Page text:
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LIBERATION MONDAY MAY 17th 2010

FIRST ÉDITION N° 9022




LA VIE RIC-RAC (LIFE JUST ENOUGH)


By DIDIER ARNAUD

Paintings to immortalize those who sleep outside.



It is a guy who does not see things like everyone. He is an artist. He draws and paints,  trough a realistic approach. Guy Matchoro is 45 years old. At his age, and in spite of his experiment, on his latest project, he ran out of paintings. “I thought to manage only with three colors.” But views have quickly changed since then. “Sometimes, tiled floors are red, the sleeping bag is blue, and their blanket is pink.” Whom this pallet for ? People whose life is more often in the grey. Guy Matchoro painted homeless people. He says them that they are people who never have the “choice of their colors”.  Because what they carry, it is generally what one gave them, and they did not decide otherwise. It is better than nothing.


What we see of them,  are forms. Wrapped in a sleeping bag, a cover,  huddled  over air grates, they sleep. The head against a wall, a window, supported by both crossed elbows, fixed on seats. Guy Matchoro gave names to his paintings, as close as possible to the Paris Metro subway stations where he found his models. That one is called République (Republic), this other Liberté (Freedom), this third Assemblée Nationale (National Assembly). He found “obscene” to see a “guy lying down” under the word Palais Royal (Royal Palace). Then he showed “those who have no voice”.


Moved to Japan two years ago, the painter walked from Tokyo to Hiroshima and met many people who lived that way. On his return, he finds, amazed, the same man at the same place on the platform of Hotel de Ville (Paris City Hall) station. “I had already seen this man. Or perhaps this was another who look like to him”, says Guy Matchoro.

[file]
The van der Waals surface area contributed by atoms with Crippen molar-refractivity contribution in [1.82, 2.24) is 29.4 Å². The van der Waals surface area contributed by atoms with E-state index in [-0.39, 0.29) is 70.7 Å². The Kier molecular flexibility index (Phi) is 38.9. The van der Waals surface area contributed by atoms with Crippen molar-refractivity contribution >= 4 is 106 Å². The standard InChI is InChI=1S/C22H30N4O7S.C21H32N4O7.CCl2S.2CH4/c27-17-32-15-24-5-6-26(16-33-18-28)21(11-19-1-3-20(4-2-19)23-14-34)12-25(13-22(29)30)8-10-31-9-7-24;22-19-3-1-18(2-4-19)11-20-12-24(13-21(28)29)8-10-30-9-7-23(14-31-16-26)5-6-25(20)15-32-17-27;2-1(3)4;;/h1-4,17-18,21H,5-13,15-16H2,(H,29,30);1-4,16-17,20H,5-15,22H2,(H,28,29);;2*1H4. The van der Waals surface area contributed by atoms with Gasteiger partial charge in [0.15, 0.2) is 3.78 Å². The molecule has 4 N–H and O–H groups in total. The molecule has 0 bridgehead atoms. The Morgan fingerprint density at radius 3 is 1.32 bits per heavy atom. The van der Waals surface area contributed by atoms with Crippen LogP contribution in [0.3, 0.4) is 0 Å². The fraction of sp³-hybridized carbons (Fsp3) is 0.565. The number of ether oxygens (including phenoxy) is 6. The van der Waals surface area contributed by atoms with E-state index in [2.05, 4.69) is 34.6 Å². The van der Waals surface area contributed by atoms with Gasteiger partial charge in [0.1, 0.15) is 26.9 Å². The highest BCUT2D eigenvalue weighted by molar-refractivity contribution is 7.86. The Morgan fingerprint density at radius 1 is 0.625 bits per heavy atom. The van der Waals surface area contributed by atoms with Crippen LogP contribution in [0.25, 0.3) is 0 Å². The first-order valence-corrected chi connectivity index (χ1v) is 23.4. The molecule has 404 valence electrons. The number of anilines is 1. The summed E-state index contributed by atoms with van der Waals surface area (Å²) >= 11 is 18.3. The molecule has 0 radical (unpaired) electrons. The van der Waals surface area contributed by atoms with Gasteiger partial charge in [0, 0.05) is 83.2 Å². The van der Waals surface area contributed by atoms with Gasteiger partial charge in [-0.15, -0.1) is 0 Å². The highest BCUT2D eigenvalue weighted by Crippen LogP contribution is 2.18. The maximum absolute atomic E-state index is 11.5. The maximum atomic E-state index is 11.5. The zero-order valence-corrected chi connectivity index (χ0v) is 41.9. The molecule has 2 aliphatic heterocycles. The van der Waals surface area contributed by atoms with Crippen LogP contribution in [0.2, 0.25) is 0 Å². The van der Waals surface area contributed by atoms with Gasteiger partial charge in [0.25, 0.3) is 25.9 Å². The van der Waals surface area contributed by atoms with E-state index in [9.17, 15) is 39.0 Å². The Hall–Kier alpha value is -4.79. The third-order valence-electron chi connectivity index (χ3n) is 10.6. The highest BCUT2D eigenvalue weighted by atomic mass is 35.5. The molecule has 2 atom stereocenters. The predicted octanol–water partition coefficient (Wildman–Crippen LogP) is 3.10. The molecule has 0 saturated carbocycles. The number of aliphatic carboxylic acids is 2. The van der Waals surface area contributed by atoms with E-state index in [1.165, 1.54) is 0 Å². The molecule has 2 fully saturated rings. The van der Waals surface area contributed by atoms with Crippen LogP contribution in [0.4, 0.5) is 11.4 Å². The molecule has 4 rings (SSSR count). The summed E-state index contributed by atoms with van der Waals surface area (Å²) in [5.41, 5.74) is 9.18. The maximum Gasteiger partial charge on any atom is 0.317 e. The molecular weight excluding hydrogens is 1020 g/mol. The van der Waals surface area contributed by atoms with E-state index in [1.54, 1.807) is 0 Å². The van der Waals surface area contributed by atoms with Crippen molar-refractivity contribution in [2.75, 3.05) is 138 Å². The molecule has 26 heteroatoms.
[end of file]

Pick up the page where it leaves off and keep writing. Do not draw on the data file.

Of these people, curiously few women, you never see eyes. Either they are closed, or their face is hidden. “It is perhaps easier to look at them when they sleep that when they look at us.”


In his e-mails, the painter receives messages about these outdoors living men. Yesterday, a correspondent “recognized one of the men painted by you. It is touching. He is on my line, the 11”. Was him or another? Guy Matchoro named his paintings Carnets de passage, in reference to the subway tickets. It's a long way. He imagines this path: Per aspera ad astra (“trough difficulties to the stars”).

In 2009, his paintings have been exhibited in Igny (department of Essonne, France ). A little girl approached and questioned him : “Those whom you painted, it is like kinds of beggars. It is very pretty but they are dead or they are in prison?”



His works are shown on Georges Pompidou  square (Museum of modern art - Paris, 75004) untill may 23th 2010, every day from 12 am to 4 pm.



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